Gallegos and CSW

Some people on the Pitcher List Discord were talking about Gallegos’ CSW rate, so I decided to do some research on my own on Savant concerning Gallegos’ CSW and how he compared to other key Cardinals relievers from the past two years (i.e. Miller, Reyes, Hicks, and John Gant).

Let’s take a look at how Cardinals relievers, who may be in the hunt for the closer’s role in 2021, fared regarding CSW last year:


Cardinals “Closers” CSW % 2020


Gant tops the list, but just barely over Gallegos. Of the group, Reyes fares the worst, which is a bit disappointing considering his prospect pedigree. Now, let’s take a look at the 2-strike CSW percentage from the same group of pitchers in 2020.


Cardinals “Closers” 2-strike CSW % 2020


When it comes to generating called strikes and whiffs with two strikes, Gallegos was the best of the Cardinals bunch a year ago. His CSW percentage with two strikes was 1.4 percent higher than Miller and 1.7 percent higher than Gant, who actually led Gallegos by 0.1 in general CSW. Hence, when Gallegos got two strikes on a hitter, he tended to be the most effective of the bunch.

Now it is important to include Hicks in this data, so I decided to take a look at a two-year sample of CSW that also included 2019-2020 data. Here is what I found about that two-year CSW data:


Cardinals “Closers” CSW % 2019-2020


Over the past two seasons, Gallegos has been the superior reliever of the five listed when it comes to CSW. Even with Hicks in the equation, he still is 4.8 percent behind Gallegos in terms of CSW. Furthermore, Reyes CSW continues to look worse over a two-year sample, as his CSW is 7.5 percent lower than Gallegos.

Lastly, let’s take a look at the CSW % with two strikes from the 2019-2020 sample.


Cardinals “Closers” 2-Strike CSW % 2019-2020


Once again, Gallegos remains at the top, and surprisingly, Gant has been the worst over the past two years in two-strike CSW, a surprise considering Gant was the best pitcher of the sample in general CSW in 2020.

However, while Gant held the slight lead over Gallegos in that one category, Gallegos led considerably in the other three tables shared. Thus, despite his struggles in 2020, Gallegos has proved over the past two years that he is one of the best pitchers in the Cardinals bullpen when it comes to generating strikes.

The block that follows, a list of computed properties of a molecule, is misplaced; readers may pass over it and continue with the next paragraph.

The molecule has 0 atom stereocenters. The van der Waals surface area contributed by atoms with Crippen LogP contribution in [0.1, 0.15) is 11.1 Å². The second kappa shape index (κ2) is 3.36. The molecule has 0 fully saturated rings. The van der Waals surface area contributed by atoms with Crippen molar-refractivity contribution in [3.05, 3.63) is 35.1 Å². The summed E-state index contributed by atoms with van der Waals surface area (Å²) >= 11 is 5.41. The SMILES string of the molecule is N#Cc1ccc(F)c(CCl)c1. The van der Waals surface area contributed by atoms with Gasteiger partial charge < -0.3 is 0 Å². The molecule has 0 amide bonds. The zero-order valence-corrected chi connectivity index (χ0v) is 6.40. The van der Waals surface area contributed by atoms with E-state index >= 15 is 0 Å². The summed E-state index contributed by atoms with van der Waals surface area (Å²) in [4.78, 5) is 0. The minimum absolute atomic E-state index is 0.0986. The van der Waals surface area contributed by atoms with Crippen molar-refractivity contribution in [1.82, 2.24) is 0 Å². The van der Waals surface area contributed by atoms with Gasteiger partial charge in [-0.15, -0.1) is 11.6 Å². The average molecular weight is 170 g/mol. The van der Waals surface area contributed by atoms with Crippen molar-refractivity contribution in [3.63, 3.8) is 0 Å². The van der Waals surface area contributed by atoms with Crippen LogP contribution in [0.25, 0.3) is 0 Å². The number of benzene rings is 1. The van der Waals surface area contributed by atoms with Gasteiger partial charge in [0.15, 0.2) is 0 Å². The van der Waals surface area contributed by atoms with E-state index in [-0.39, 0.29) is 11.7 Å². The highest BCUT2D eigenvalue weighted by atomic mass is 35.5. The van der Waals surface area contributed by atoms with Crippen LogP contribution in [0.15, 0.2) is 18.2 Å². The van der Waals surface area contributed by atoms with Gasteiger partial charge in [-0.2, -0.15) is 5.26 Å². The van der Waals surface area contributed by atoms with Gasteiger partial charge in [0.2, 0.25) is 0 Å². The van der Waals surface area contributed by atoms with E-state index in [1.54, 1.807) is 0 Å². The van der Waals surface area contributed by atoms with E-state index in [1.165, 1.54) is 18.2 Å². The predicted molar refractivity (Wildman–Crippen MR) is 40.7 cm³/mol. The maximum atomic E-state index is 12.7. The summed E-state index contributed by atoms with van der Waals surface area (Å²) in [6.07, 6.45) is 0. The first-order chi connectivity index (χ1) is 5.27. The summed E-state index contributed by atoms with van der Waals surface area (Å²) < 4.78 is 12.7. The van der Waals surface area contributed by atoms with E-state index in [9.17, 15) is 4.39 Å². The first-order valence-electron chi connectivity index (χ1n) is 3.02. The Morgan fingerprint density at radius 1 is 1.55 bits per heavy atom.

What Could Hold Gallegos Back in 2021?

As of now, a lot of advanced metrics point to a Gallegos bounce back in 2021. Furthermore, considering his ability to generate whiffs and K’s and limit walks, it seems like a no-brainer that Cardinals manager Mike Shildt should at least explore Gallegos in the closer’s role in some fashion in 2021. That being said, what could prevent Gallegos from being a breakout closer for St. Louis next season?

Health will be the biggest issue that could impede Gallegos. His groin injury certainly had an effect, and it sidelined him for considerable stretches of time. It will be interesting to see if Gallegos will be fully recovered this Spring, or if this injury will flare up again next year. Groin injuries can tend to linger, and his health in this area will be worth paying attention to for Cardinals fans.

Lastly, his fastball will be key to watch. His slider seems to be elite, as he has generated near 50 percent whiff rates with the pitch the past two years. That being said, his fastball went from pretty good in 2019 to pretty mediocre in 2020, and that had a dramatic effect on his ERA and other metrics. It is difficult to think that his fastball will be a -13 run value pitch again in 2021 or beyond. However, if he can get any negative value on that pitch, that could be a good sign that Gallegos is starting to revert to his pretty “elite” self from 2019.

Gallegos doesn’t have the flashy stuff or prospect pedigree as some of the other options that Shildt may have at his disposal in the ninth inning.  However, for the past two seasons, Gallegos has become one of the more underrated relievers in the National League, maybe in all of baseball, mostly thanks to his terrific slider.

That being said, if he has another solid season in 2021 with the Cardinals, it may be time to take notice and stop calling him “underrated”.

Kevin O'Brien

Kevin O'Brien is a high school educator and baseball blogger based in the Kansas City metro area. In addition to writing for Pitcher List, he writes about the Kansas City Royals at his own blog, the Royals Reporter, which can be found at royalsreporter.com.